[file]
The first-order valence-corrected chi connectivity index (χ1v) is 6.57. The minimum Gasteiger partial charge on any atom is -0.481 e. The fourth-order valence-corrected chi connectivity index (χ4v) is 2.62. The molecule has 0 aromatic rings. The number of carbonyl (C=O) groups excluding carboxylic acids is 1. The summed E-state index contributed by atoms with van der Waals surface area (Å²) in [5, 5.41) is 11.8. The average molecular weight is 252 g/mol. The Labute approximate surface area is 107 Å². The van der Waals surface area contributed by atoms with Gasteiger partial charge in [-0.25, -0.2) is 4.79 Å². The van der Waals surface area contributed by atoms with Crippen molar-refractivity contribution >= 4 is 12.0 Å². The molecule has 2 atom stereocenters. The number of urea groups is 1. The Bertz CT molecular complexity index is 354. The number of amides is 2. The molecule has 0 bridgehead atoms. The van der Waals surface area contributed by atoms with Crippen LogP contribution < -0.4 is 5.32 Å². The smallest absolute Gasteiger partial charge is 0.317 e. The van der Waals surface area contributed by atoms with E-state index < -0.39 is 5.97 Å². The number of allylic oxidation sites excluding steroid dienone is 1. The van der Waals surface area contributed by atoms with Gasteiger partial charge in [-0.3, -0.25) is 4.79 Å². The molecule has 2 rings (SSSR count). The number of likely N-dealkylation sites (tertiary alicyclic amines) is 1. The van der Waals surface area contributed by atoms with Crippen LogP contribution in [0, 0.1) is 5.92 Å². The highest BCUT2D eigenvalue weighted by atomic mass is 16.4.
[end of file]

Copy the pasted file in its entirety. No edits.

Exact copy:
The first-order valence-corrected chi connectivity index (χ1v) is 6.57. The minimum Gasteiger partial charge on any atom is -0.481 e. The fourth-order valence-corrected chi connectivity index (χ4v) is 2.62. The molecule has 0 aromatic rings. The number of carbonyl (C=O) groups excluding carboxylic acids is 1. The summed E-state index contributed by atoms with van der Waals surface area (Å²) in [5, 5.41) is 11.8. The average molecular weight is 252 g/mol. The Labute approximate surface area is 107 Å². The van der Waals surface area contributed by atoms with Gasteiger partial charge in [-0.25, -0.2) is 4.79 Å². The van der Waals surface area contributed by atoms with Crippen molar-refractivity contribution >= 4 is 12.0 Å². The molecule has 2 atom stereocenters. The number of urea groups is 1. The Bertz CT molecular complexity index is 354. The number of amides is 2. The molecule has 0 bridgehead atoms. The van der Waals surface area contributed by atoms with Crippen LogP contribution < -0.4 is 5.32 Å². The smallest absolute Gasteiger partial charge is 0.317 e. The van der Waals surface area contributed by atoms with E-state index < -0.39 is 5.97 Å². The number of allylic oxidation sites excluding steroid dienone is 1. The van der Waals surface area contributed by atoms with Gasteiger partial charge in [-0.3, -0.25) is 4.79 Å². The molecule has 2 rings (SSSR count). The number of likely N-dealkylation sites (tertiary alicyclic amines) is 1. The van der Waals surface area contributed by atoms with Crippen LogP contribution in [0, 0.1) is 5.92 Å². The highest BCUT2D eigenvalue weighted by atomic mass is 16.4.